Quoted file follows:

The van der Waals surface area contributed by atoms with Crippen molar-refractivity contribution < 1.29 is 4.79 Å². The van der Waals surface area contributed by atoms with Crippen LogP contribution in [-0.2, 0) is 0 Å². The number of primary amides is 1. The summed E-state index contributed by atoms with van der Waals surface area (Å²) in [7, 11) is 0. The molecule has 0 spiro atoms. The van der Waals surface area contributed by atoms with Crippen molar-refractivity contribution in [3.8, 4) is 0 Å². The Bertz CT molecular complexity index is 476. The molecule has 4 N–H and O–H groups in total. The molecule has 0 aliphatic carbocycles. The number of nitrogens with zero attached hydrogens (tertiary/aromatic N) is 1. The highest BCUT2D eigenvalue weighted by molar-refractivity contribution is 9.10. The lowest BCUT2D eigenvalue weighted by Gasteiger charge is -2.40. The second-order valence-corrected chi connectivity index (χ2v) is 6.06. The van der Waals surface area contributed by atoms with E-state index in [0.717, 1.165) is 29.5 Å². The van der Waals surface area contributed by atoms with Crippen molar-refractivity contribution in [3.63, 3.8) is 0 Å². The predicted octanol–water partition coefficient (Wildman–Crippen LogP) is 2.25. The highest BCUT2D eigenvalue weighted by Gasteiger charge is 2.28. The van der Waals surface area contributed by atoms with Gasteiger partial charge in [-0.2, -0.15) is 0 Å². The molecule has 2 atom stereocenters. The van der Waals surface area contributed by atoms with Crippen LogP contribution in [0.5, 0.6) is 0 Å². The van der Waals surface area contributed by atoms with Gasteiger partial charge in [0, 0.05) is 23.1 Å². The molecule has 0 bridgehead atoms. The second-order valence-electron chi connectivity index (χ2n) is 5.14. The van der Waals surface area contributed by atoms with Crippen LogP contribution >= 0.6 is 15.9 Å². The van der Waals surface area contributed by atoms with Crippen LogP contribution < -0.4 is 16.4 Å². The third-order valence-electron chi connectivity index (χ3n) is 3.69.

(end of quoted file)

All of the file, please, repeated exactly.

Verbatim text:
The van der Waals surface area contributed by atoms with Crippen molar-refractivity contribution < 1.29 is 4.79 Å². The van der Waals surface area contributed by atoms with Crippen LogP contribution in [-0.2, 0) is 0 Å². The number of primary amides is 1. The summed E-state index contributed by atoms with van der Waals surface area (Å²) in [7, 11) is 0. The molecule has 0 spiro atoms. The van der Waals surface area contributed by atoms with Crippen molar-refractivity contribution in [3.8, 4) is 0 Å². The Bertz CT molecular complexity index is 476. The molecule has 4 N–H and O–H groups in total. The molecule has 0 aliphatic carbocycles. The number of nitrogens with zero attached hydrogens (tertiary/aromatic N) is 1. The highest BCUT2D eigenvalue weighted by molar-refractivity contribution is 9.10. The lowest BCUT2D eigenvalue weighted by Gasteiger charge is -2.40. The second-order valence-corrected chi connectivity index (χ2v) is 6.06. The van der Waals surface area contributed by atoms with E-state index in [0.717, 1.165) is 29.5 Å². The van der Waals surface area contributed by atoms with Crippen molar-refractivity contribution in [3.63, 3.8) is 0 Å². The predicted octanol–water partition coefficient (Wildman–Crippen LogP) is 2.25. The highest BCUT2D eigenvalue weighted by Gasteiger charge is 2.28. The van der Waals surface area contributed by atoms with Gasteiger partial charge in [-0.2, -0.15) is 0 Å². The molecule has 2 atom stereocenters. The van der Waals surface area contributed by atoms with Crippen LogP contribution in [0.5, 0.6) is 0 Å². The van der Waals surface area contributed by atoms with Gasteiger partial charge in [0, 0.05) is 23.1 Å². The molecule has 0 bridgehead atoms. The second-order valence-electron chi connectivity index (χ2n) is 5.14. The van der Waals surface area contributed by atoms with Crippen LogP contribution >= 0.6 is 15.9 Å². The van der Waals surface area contributed by atoms with Crippen LogP contribution < -0.4 is 16.4 Å². The third-order valence-electron chi connectivity index (χ3n) is 3.69.